EXAMPLE 5 Effect of Plasma Initiator Proximity on Methane Conversion

The apparatus and procedure of Example 1 was used to determine the effect of the proximity (or interpoint distance) of plasma initiators on methane conversion. In this example, the distance between plasma initiators was varied from about 0.5 cm (close) to about 1.0 cm (isolated). The results obtained (as illustrated FIG. 5) show that increased methane conversion is obtained when the initiators are isolated.

EXAMPLE 6 Metal Powders and Filings are Ineffective for Methane Conversion

A methane/hydrogen (1:4.2 mole ratio) mixture flowing at 12.9 ml/min at about atmospheric pressure was introduced into a quartz reactor and contacted with 0.2 g of nickel powder (from Alpha Products) having a 1.0 micron particle size. The reactor was irradiated with microwave radiation centered at 2.45 GHz frequency having 700 watts of power pulsed in an 50/50 on/off cycle, the cycle length of which was about 22 sec. The product stream was analyzed by gas chromatography and showed essentially no conversion of methane to acetylene and ethylene.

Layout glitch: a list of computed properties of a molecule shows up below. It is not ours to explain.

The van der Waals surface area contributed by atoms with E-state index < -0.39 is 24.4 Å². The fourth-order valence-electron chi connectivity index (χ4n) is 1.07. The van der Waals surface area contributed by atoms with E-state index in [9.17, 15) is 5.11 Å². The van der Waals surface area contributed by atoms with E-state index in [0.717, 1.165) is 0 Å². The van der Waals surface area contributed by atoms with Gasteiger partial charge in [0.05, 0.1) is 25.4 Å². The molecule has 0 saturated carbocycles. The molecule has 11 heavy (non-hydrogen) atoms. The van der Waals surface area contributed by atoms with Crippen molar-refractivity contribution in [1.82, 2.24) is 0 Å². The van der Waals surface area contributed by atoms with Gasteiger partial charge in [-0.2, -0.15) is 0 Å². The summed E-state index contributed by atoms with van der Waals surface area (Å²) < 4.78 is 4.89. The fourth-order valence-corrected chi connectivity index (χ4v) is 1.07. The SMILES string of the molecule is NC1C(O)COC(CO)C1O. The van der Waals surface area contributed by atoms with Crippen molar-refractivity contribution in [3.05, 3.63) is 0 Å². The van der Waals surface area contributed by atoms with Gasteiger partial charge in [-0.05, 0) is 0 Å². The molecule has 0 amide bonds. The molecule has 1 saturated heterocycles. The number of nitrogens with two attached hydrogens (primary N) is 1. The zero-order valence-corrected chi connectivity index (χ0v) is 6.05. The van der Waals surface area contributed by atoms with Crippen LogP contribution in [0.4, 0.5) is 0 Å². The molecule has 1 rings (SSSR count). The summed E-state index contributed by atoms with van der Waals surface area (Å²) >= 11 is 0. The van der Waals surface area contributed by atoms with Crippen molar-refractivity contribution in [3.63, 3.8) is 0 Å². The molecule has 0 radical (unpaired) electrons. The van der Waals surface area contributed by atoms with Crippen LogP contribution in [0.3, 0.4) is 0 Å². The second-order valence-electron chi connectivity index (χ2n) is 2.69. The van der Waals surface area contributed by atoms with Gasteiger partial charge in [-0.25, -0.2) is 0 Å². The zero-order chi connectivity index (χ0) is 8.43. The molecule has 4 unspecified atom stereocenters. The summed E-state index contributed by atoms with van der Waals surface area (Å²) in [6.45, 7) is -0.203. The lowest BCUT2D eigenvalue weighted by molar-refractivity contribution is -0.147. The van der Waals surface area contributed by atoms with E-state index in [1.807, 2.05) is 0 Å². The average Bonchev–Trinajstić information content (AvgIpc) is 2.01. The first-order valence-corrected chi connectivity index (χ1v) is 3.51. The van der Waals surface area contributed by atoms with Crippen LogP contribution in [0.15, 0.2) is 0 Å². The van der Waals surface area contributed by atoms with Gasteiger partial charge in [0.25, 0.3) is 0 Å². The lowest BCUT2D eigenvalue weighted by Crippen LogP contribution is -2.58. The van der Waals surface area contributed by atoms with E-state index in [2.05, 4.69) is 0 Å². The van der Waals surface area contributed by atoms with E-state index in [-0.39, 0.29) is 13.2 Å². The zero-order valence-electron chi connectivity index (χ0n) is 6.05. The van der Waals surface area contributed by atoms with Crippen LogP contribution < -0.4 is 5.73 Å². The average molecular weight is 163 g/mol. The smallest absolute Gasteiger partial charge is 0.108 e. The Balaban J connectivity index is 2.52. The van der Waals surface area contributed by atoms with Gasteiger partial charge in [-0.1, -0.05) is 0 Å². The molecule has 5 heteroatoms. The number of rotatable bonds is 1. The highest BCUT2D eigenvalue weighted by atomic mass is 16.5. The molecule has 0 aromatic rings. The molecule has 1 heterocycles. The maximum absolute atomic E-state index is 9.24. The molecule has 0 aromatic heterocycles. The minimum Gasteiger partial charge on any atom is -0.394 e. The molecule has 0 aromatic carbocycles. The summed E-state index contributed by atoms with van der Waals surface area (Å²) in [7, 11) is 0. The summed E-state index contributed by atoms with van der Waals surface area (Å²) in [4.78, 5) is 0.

Following the same procedure, another experiment using a methane/hydrogen (1:4.1 mole ratio) mixture flowing at 11.2 ml/min and iron powder (Fisher I 60 grade) gave the same result.

Another experiment using 0.4 g iron filings (about 40 mesh) and the same conditions as the iron powder again gave the same result.

The data in this example show that metal powders and filings are ineffective initiators for methane conversion.